Natural disasters occurring three times more often than 50 years ago: new FAO report
At no other point in history have agri-food systems faced more hazards such as megafires, extreme weather, unusually large desert locust swarms, and emerging biological threats, as during the past year of the COVID-19 pandemic. Nor have they been seen at such frequency, intensity, and complexity, the agency said in a new report .
These disasters devastate agricultural livelihoods, inflicting cascading negative economic consequences from household to national levels, that could potentially endure for generations.
According to FAO, disasters happen three times more often today, than in the 1970s and 1980s.
Agriculture absorbs a disproportionate 63 per cent share of their impact, compared to other sectors, such as tourism, commerce and industry.
Poorest countries most at risk
The least developed and low to middle income countries have fared worst of all. From 2008 to 2018, natural disasters have cost the agricultural sectors of developing economies more than $108 billion in damaged crop and livestock production.
Over the same period, Asia was the most hard-hit region, with overall economic losses of $49 billion, followed by Africa at $30 billion, and Latin America and the Caribbean at $29 billion.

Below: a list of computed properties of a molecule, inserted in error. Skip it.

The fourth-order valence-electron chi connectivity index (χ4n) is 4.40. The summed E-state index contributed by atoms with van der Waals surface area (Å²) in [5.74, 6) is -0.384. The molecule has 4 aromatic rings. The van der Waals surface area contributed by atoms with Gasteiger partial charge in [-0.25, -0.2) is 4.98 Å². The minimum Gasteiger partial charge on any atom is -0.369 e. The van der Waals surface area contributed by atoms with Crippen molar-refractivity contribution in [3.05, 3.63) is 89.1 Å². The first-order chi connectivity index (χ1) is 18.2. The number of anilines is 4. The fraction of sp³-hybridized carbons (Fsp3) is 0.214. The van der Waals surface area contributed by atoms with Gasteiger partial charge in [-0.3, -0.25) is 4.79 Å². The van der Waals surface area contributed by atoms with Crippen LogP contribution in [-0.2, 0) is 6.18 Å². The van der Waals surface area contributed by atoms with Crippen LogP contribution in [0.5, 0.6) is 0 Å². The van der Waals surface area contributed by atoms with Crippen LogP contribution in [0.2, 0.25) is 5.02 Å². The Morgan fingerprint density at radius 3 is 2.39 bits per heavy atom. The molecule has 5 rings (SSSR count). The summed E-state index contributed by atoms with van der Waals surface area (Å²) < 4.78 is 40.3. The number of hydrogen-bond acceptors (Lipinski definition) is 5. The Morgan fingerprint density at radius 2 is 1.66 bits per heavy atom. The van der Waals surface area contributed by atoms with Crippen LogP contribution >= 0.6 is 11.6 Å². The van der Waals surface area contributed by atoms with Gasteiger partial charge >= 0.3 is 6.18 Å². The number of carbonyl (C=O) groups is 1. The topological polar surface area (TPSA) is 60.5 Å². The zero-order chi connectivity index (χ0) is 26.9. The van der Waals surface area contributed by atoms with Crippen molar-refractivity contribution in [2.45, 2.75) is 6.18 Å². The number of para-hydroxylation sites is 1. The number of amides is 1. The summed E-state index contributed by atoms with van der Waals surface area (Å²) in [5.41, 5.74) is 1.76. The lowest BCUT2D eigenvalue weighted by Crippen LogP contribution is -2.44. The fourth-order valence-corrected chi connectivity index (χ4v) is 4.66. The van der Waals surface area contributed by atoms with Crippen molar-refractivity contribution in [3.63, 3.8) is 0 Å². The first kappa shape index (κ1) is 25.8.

Drought is identified as the single greatest culprit of agricultural production loss, followed by floods, storms, pests and diseases, and wildfires.
Failed rains caused a 34 per cent loss of crop and livestock production, compared to a nine per cent output decline from biological disasters in the period.
Meanwhile, the COVID-19 pandemic is exacerbating existing problems.
Profound food security impacts
Beyond the damage to countries’ economies, the consequences for food security and nutrition are profound. For the first time, this edition of the FAO report converts economic losses into caloric and nutrition equivalents.
It estimates that crop and livestock production loss in the least developed countries and low to middle-income countries between 2008 and 2018 was equivalent to a loss of 6.9 trillion kilocalories per year. This equals the annual calorie intake of seven million adults.
The report argues that investing in resilience and disaster risk reduction, especially data gathering and analysis for evidence-informed action, is of paramount importance to ensure agriculture's crucial role in achieving a sustainable future.